The suspected Libyan Al Qaeda leader captured by U.S. special forces Saturday is being interrogated while in military custody on a Navy ship in the Mediterranean Sea, officials tell the New York Times.
Anas al-Libi, who’s wanted by the FBI for his role in the 1998 bombings of the U.S. embassies in East Africa, is expected to be sent to New York for criminal prosecution, the Times notes.
Al-Libi could be an intelligence gold mine, the Times adds, with perhaps two decades of information about Al Qaeda that may go all the way back to its early days under Osama bin Laden.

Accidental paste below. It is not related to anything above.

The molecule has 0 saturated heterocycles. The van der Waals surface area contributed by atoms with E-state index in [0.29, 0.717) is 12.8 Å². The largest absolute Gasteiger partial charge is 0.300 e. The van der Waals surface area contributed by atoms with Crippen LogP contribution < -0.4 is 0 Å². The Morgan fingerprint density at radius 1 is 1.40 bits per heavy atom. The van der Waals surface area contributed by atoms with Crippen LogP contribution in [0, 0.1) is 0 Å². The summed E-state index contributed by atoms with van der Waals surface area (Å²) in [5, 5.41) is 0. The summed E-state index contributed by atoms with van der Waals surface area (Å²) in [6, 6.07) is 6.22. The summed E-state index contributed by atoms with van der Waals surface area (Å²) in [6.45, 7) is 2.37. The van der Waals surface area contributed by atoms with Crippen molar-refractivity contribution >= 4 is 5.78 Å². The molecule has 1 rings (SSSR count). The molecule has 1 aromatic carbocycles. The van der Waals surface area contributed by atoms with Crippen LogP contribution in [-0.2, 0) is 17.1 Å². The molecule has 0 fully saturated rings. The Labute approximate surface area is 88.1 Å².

Meanwhile U.S. Secretary of State John Kerry is defending the capture of al-Libi, saying complaints from the Libyan government that the operation was a kidnapping are unfounded.
Kerry, who is in Indonesia, said the weekend seizure in Tripoli complied with U.S. law. He said the suspect was a “legal and appropriate target” for the U.S. military and will face justice in a court of law. Kerry added it was important not to “sympathize” with wanted terrorists.
You can read the entire Times article here.
The Associated Press contributed to this story.
(H/T: New York Times)